Air Bakin Controversy: What Makes the Nike Air Bakin’ Such a Sizzling Story Is the Controversy that Arose from The Fiery Logo on The Heel
Nike is an American multinational firm that manufactures, markets, and sells footwear, clothes, equipment, accessories, and services all over the world. The company is based in the Portland metro area, near Beaverton, Oregon. With revenue of more than US$37.4 billion in fiscal year 2020, it is the world’s largest seller of athletic shoes and apparel, as well as a major maker of sports equipment (ending May 31, 2020). It employs 76,700 people around the world as of 2020. The brand was worth more than $32 billion in 2020, making it the most valuable brand in sports. Nike was formerly valued at $29.6 billion in 2017. Nike was rated 89th on the Fortune 500 list of the world’s most profitable companies in 2018.
Bill Bowerman and Phil Knight created Nike, Inc. on May 30, 1971, as “Blue Ribbon Sports.” Nike is a Greek goddess of victory who inspired the company’s name. Nike sells products under Nike, Nike Golf, Nike Pro, Nike+, Air Jordan, Nike Blazers, Air Force 1, Nike Dunk, Air Max, Foamposite, Nike Skateboarding, Nike CR7, and Jordan Brand and Converse brands. Nike previously owned Cole Haan, Umbro, and Hurley International, and also owned Bauer Hockey from 1995 to 2008.
Nike Air Bakin’ (Classics Revisited) (1997)
WEEK OF THE 1990’S NIKE BASKETBALL The Nike Air Bakin’, arguably one of the most contentious sneakers of all time, rounds out this week’s emphasis on some of the most memorable 1990s Nike Basketball Classics. The Air Bakin’ was a visual standout with the uniquely placed waves that adorned the upper and the funky Black/Red/Yellow colorway (there was also a lesser-known Black/Royal version). It was released in 1997, one of the best years of Nike Hoops of that decade (which spawned the Air Foamposite One, Zoom Flight Five, and Air Jordan XII). The shoe was popular among quick guards, particularly Tim Hardaway, who had one of the quickest initial steps in NBA history, but the Bakin’ has a unique place in sneakerhead history.
The controversy surrounding the Nike Air Bakin’ stems from the fiery logo on the heel; the word ‘Air’ was designed in a fiery pattern, but the outcry from the Muslim community over its faint resemblance to ‘Allah’ in Arabic lettering caused Nike to withdraw the shoes and re-release with a standard Nike Air logo. This was not merely a hit, but also a gripping story that is being spoken about today. After the jump, check out more of the Bakin’, and let us know if you believe the Air logo is causing any actual controversy, and keep tuned for next week’s fresh batch of Classics Revisited!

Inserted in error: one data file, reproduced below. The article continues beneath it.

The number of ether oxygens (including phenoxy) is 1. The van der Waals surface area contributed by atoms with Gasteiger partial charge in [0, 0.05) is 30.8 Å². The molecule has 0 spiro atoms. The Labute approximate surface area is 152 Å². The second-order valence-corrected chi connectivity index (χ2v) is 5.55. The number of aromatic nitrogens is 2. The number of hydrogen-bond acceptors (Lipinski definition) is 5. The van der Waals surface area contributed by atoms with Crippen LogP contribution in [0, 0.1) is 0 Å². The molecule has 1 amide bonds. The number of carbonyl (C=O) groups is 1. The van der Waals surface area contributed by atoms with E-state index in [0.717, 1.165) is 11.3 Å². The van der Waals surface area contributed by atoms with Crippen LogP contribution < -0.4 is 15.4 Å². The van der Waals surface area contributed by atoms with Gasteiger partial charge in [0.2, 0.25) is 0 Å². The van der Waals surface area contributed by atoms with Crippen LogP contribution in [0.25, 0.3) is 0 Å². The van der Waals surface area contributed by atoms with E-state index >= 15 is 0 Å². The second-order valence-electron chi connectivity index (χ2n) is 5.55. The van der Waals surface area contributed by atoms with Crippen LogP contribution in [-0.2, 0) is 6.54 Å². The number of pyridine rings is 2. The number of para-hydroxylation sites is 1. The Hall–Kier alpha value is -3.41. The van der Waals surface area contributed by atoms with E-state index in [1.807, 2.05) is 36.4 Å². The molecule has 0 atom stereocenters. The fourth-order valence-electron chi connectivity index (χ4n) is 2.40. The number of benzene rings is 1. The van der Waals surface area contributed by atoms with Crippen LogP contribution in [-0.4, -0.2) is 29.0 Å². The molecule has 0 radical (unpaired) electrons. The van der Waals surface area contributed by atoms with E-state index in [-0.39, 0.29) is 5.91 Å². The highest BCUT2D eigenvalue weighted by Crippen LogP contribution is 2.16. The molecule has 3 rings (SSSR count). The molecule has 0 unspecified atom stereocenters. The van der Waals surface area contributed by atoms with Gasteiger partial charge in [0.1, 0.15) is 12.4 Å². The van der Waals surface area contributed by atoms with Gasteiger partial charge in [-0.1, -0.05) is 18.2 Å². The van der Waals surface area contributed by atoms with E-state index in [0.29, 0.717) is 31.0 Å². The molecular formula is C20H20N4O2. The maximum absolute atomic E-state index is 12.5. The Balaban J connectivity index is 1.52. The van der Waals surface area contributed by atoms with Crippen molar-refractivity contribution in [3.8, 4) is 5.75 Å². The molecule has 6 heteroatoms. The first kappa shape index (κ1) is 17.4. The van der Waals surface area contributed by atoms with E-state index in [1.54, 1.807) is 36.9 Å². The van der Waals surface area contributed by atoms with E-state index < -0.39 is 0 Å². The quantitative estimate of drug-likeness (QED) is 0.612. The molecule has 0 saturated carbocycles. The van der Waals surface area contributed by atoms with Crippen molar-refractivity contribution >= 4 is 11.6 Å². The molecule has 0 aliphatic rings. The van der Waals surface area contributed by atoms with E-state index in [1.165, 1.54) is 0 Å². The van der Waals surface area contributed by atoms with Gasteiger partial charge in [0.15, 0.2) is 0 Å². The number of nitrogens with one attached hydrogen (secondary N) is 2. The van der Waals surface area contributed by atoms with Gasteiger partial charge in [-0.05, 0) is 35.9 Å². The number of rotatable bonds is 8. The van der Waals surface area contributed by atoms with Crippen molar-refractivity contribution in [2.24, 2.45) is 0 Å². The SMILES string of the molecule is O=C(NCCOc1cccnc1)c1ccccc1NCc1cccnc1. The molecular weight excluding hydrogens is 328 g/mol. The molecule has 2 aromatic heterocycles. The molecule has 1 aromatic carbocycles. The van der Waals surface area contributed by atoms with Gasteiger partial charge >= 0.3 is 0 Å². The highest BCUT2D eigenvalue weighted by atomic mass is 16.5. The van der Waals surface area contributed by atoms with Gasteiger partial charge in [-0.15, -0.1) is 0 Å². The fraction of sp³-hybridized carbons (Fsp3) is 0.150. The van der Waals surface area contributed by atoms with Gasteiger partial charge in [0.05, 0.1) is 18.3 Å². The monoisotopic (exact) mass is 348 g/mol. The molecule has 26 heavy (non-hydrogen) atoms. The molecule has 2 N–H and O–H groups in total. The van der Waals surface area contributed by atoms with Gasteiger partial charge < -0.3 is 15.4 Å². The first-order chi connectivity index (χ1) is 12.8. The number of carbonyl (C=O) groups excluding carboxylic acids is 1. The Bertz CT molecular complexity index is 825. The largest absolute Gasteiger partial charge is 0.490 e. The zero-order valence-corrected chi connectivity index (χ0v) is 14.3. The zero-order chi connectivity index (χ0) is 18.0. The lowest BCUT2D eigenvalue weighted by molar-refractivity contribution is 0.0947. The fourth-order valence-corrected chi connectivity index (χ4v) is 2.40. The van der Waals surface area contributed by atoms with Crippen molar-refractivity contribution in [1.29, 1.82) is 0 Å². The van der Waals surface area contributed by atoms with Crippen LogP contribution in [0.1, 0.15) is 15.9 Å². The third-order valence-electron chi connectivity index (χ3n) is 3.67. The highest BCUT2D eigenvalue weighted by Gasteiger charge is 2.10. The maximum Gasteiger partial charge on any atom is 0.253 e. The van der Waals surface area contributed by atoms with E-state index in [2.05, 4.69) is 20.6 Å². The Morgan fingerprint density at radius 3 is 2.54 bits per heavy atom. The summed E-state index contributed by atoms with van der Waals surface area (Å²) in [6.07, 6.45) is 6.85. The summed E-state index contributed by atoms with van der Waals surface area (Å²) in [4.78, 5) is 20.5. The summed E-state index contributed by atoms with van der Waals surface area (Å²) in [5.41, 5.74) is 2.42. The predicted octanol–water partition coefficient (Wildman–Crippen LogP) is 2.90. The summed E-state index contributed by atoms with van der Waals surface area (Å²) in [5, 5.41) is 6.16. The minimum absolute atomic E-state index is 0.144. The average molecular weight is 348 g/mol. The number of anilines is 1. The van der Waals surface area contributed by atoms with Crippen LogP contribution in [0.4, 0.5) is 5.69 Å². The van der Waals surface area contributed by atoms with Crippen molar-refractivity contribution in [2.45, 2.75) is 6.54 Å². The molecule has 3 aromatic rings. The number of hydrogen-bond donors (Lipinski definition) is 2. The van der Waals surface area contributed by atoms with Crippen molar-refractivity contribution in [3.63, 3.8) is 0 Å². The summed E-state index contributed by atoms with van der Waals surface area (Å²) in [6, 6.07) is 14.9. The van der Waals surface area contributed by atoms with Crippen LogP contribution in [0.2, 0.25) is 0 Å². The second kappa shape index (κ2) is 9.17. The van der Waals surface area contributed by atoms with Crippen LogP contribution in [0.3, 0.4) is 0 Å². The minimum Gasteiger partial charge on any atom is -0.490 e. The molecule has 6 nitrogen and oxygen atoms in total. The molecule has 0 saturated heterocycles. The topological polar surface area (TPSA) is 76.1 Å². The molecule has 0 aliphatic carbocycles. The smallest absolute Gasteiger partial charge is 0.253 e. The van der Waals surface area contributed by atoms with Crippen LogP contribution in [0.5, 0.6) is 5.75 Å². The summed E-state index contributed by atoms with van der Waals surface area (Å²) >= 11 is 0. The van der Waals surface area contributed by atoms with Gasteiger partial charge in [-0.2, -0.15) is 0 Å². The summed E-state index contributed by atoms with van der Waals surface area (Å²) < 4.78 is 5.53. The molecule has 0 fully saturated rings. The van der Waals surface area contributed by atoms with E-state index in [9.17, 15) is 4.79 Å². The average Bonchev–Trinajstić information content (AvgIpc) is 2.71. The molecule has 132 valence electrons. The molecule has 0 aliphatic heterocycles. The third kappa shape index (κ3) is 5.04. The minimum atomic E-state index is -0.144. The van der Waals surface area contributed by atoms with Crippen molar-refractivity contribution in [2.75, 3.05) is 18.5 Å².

Menthol, Ari 10 (2006)
Do you feel like you’re stuck between a rock and a hard place right now? Imagine being trapped between the tobacco industry and Nike, the Beaverton monster.
The altered Air Force 1s were called the Ari Menthol 10s by Ari Saal Forman, a graphic artist from Los Angeles. The iconic Swoosh was replaced with a Newport Spinnaker emblem, and the bespoke ‘ARI’ letterform was added to the midsoles, taking visual elements from Newport menthol cigarettes. The fantastic package, designed as a reproduction of the Newport cigarette pack, was undoubtedly the most prominent feature of Forman’s design.
The personalized sneakers, which were limited to only 252 pairs, drew a swift response from Nike, who issued a cease and desist letter shortly after.
The tobacco corporation, on the other hand, didn’t stop there, and soon after sent in their lawyers.
Despite the fact that every pair was ordered to be destroyed, the Menthol 10s remain one of the most long-running sneaker debates ever.
“Shackled” by Jeremy Scott (2012)
Jeremy Scott’s Adidas Roundhouse Mids were set to appear in 2012 and were perhaps one of the most egregious mistakes in shoe history. The Roundhouse sneakers were created with bright yellow shackles, invoking thoughts of slavery, and were designed by provocative American fashion designers.
Despite Scott’s claims that the sneakers were inspired by 1980s toy monsters, the partnership was widely panned. The footwear resembled slave shoes,’ as Rev. Jesse Jackson described them in 2012. ‘The attempt to commercialize and popularise more than 200 years of human degradation, where black people were considered three-fifths human under our Constitution, is disrespectful, terrible, and callous,’ Jackson added. Adidas was fast to reject the shoe, as expected.
Air Bakin from Nike (1997)
Penny Hardaway was the first player to wear the Nike Air Bakin, which was released in 1997.
However, it was short-lived.
The Muslim community was outraged by the sneaker’s heel insignia, which looked suspiciously like the Arabic word ‘Allah.’ The Swoosh attempted to fix the shoe by sewing a cloth patch over the logo, but it wasn’t enough, and all 38,000 pairs in circulation were removed.
Later Air Bakin retros would replace the problematic heel logo with classic Nike Air branding, making it a pillar of Nike’s outdoor-inspired basketball collection (which also included the Air Grill, Air Melt, and Air B-Que).
After the brain-fade, Nike apologized and even provided playgrounds for Islamic youth groups around the United States.
The ‘Heineken’ Dunk by Nike SB is a collaboration between Nike and Heineken (2003)
This Nike SB Dunk was swiftly and affectionately dubbed the “Heineken” by the skate world when it was scheduled to release during the silver box era in 2003.
Only one issue: ‘Prost!’ was not yelled from the Dutch brewing firm.
Nike was forced to take the SB Dunk from shelves after receiving a stop and desist letter from the beer-brewing behemoth.
Indeed, the unofficial Heineken colorway became one of the most sought-after Dunk releases of all time as a result of this.